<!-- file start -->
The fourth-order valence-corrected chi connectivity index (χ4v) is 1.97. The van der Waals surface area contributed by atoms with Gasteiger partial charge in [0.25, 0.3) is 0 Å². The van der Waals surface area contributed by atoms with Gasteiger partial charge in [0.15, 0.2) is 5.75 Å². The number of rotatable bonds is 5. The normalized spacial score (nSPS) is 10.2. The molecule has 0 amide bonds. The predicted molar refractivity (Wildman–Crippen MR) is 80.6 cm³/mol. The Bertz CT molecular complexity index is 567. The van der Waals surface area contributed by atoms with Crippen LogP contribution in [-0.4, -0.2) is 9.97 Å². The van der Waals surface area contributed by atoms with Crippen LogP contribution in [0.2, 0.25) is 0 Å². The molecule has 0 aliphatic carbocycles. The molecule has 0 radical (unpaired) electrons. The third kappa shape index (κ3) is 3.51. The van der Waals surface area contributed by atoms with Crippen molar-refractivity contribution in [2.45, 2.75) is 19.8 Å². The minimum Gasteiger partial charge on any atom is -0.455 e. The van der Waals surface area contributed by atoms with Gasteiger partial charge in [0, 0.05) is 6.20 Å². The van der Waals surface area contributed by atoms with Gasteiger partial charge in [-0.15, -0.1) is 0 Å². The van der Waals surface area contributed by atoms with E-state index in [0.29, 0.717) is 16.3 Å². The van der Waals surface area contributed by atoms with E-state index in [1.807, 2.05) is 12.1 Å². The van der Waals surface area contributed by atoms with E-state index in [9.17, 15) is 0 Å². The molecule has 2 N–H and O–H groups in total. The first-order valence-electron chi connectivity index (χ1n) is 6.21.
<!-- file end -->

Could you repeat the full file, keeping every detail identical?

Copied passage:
The fourth-order valence-corrected chi connectivity index (χ4v) is 1.97. The van der Waals surface area contributed by atoms with Gasteiger partial charge in [0.25, 0.3) is 0 Å². The van der Waals surface area contributed by atoms with Gasteiger partial charge in [0.15, 0.2) is 5.75 Å². The number of rotatable bonds is 5. The normalized spacial score (nSPS) is 10.2. The molecule has 0 amide bonds. The predicted molar refractivity (Wildman–Crippen MR) is 80.6 cm³/mol. The Bertz CT molecular complexity index is 567. The van der Waals surface area contributed by atoms with Crippen LogP contribution in [-0.4, -0.2) is 9.97 Å². The van der Waals surface area contributed by atoms with Crippen LogP contribution in [0.2, 0.25) is 0 Å². The molecule has 0 aliphatic carbocycles. The molecule has 0 radical (unpaired) electrons. The third kappa shape index (κ3) is 3.51. The van der Waals surface area contributed by atoms with Crippen molar-refractivity contribution in [2.45, 2.75) is 19.8 Å². The minimum Gasteiger partial charge on any atom is -0.455 e. The van der Waals surface area contributed by atoms with Gasteiger partial charge in [0, 0.05) is 6.20 Å². The van der Waals surface area contributed by atoms with Gasteiger partial charge in [-0.15, -0.1) is 0 Å². The van der Waals surface area contributed by atoms with E-state index in [0.29, 0.717) is 16.3 Å². The van der Waals surface area contributed by atoms with E-state index in [1.807, 2.05) is 12.1 Å². The van der Waals surface area contributed by atoms with E-state index in [9.17, 15) is 0 Å². The molecule has 2 N–H and O–H groups in total. The first-order valence-electron chi connectivity index (χ1n) is 6.21.